Wednesday, May 16, 2012

Luxembourg Austria hold Europe hostage on secrecy

Two of Europe's dirtiest tax havens, Luxembourg and Austria, have been behaving true to form, opposing efforts by European nation states to improve transparency. As the Wall St. Journal reports:
"The European Commission's head of tax slammed Austria and Luxembourg's refusal to let it negotiate new tax deals with non-European Union countries, saying they were stopping the rest of the regional bloc from raising much-needed revenue.

EU tax commissioner Algirdas Semeta said the failure to settle the issue prevents the EU's executive from striking revised tax deals with Switzerland and other non-EU countries on the taxing of savings accounts which the Commission estimates could reap extra revenues worth billion of euros a year."
In an interview earlier with Europolitics, Semeta described Austria's and Luxembourg's position as "incomprehensible."
"Savings taxation is not just the business of Luxembourg and Austria alone. Take Greece, for example, which is in serious financial difficulty: it is losing a lot of money because of this stalemate. We are asking taxpayers to make major financial efforts to reduce the impact of the crisis and at the same time states are not being permitted to increase their revenues by recovering part of the funds deposited in certain countries like Switzerland. It’s absurd."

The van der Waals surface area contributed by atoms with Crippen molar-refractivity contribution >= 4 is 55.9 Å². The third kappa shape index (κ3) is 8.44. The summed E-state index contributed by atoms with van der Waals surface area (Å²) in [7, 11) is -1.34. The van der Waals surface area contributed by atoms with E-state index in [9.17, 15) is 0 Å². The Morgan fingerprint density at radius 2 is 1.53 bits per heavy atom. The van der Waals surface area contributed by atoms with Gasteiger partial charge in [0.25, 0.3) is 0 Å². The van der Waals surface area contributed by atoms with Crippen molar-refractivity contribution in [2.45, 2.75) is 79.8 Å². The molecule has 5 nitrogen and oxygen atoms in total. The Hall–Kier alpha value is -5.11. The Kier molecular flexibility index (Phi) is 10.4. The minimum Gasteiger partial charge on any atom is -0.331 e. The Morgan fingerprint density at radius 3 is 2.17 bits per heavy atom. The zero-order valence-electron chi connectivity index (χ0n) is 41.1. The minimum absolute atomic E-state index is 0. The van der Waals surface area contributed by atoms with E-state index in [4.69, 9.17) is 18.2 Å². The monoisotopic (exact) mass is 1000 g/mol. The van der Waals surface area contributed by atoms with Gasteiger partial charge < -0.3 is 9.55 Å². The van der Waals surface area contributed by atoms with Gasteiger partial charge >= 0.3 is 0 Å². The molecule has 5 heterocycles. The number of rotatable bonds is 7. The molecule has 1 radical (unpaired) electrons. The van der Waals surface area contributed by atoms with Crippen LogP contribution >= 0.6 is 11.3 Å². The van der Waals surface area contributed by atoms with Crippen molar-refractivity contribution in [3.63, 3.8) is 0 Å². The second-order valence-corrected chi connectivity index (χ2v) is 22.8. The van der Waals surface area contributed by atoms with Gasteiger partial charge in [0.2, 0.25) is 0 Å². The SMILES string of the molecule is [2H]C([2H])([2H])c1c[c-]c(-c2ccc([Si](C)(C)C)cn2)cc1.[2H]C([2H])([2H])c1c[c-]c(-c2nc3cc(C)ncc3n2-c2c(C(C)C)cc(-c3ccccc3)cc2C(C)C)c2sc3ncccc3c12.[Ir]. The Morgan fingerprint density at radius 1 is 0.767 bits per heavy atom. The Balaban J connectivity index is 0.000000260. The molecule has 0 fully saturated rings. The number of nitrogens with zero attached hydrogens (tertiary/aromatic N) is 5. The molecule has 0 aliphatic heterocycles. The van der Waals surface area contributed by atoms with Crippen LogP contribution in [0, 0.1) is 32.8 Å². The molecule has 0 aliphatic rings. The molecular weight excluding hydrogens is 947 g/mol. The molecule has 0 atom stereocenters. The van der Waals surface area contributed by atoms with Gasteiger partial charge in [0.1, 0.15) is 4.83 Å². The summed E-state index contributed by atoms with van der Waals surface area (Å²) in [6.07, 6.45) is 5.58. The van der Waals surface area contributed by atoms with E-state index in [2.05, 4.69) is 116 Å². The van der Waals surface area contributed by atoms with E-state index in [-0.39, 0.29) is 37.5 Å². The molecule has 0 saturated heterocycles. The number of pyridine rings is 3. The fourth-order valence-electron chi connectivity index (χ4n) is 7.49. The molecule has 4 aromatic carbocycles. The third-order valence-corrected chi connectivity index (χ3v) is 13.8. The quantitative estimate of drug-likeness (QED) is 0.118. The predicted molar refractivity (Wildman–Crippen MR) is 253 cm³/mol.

Quite so. This is a very dirty game being played on behalf of criminals by the leaders of these countries: Austria and Luxembourg inside the Eurozone allied to Switzerland and the United Kingdom on the outside. Most people are aware of Switzerland's role in promoting financial secrecy, and many people overlook the fact that Luxembourg is a particularly pernicious jurisdiction in this respect too.

More on the complex political chess game involved soon; the WSJ and Europolitics articles contains some additional bacground on this, and for a more technical view see this, but for now we will repeat what we have said several times before: the leaders of these countries, and the financial actors who are directing or influencing their actions, should be deeply ashamed of themselves.

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